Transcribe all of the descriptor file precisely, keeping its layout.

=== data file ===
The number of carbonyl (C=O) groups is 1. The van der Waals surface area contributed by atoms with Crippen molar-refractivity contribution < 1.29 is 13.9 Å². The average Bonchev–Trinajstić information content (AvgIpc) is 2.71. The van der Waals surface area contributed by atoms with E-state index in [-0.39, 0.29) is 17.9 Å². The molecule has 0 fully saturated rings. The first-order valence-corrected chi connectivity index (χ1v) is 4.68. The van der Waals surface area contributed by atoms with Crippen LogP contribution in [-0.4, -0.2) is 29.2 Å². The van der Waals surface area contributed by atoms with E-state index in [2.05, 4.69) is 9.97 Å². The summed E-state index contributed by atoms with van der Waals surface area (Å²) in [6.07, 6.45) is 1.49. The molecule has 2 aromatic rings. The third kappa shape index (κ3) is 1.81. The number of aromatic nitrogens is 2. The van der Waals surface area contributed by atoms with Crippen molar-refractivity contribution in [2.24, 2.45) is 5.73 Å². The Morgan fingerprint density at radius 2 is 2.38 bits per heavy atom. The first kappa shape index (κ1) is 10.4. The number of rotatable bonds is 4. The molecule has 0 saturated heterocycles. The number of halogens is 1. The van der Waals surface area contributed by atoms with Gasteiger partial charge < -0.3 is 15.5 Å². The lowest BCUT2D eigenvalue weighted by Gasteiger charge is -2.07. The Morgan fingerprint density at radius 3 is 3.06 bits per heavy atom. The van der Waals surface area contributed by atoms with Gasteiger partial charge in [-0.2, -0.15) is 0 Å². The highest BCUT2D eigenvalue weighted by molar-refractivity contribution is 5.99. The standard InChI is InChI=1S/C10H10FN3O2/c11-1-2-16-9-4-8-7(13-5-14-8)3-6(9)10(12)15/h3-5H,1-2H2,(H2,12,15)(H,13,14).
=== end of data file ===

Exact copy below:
The number of carbonyl (C=O) groups is 1. The van der Waals surface area contributed by atoms with Crippen molar-refractivity contribution < 1.29 is 13.9 Å². The average Bonchev–Trinajstić information content (AvgIpc) is 2.71. The van der Waals surface area contributed by atoms with E-state index in [-0.39, 0.29) is 17.9 Å². The molecule has 0 fully saturated rings. The first-order valence-corrected chi connectivity index (χ1v) is 4.68. The van der Waals surface area contributed by atoms with Crippen LogP contribution in [-0.4, -0.2) is 29.2 Å². The van der Waals surface area contributed by atoms with E-state index in [2.05, 4.69) is 9.97 Å². The summed E-state index contributed by atoms with van der Waals surface area (Å²) in [6.07, 6.45) is 1.49. The molecule has 2 aromatic rings. The third kappa shape index (κ3) is 1.81. The number of aromatic nitrogens is 2. The van der Waals surface area contributed by atoms with Crippen molar-refractivity contribution in [2.24, 2.45) is 5.73 Å². The Morgan fingerprint density at radius 2 is 2.38 bits per heavy atom. The first kappa shape index (κ1) is 10.4. The number of rotatable bonds is 4. The molecule has 0 saturated heterocycles. The number of halogens is 1. The van der Waals surface area contributed by atoms with Gasteiger partial charge < -0.3 is 15.5 Å². The lowest BCUT2D eigenvalue weighted by Gasteiger charge is -2.07. The Morgan fingerprint density at radius 3 is 3.06 bits per heavy atom. The van der Waals surface area contributed by atoms with Gasteiger partial charge in [-0.2, -0.15) is 0 Å². The highest BCUT2D eigenvalue weighted by molar-refractivity contribution is 5.99. The standard InChI is InChI=1S/C10H10FN3O2/c11-1-2-16-9-4-8-7(13-5-14-8)3-6(9)10(12)15/h3-5H,1-2H2,(H2,12,15)(H,13,14).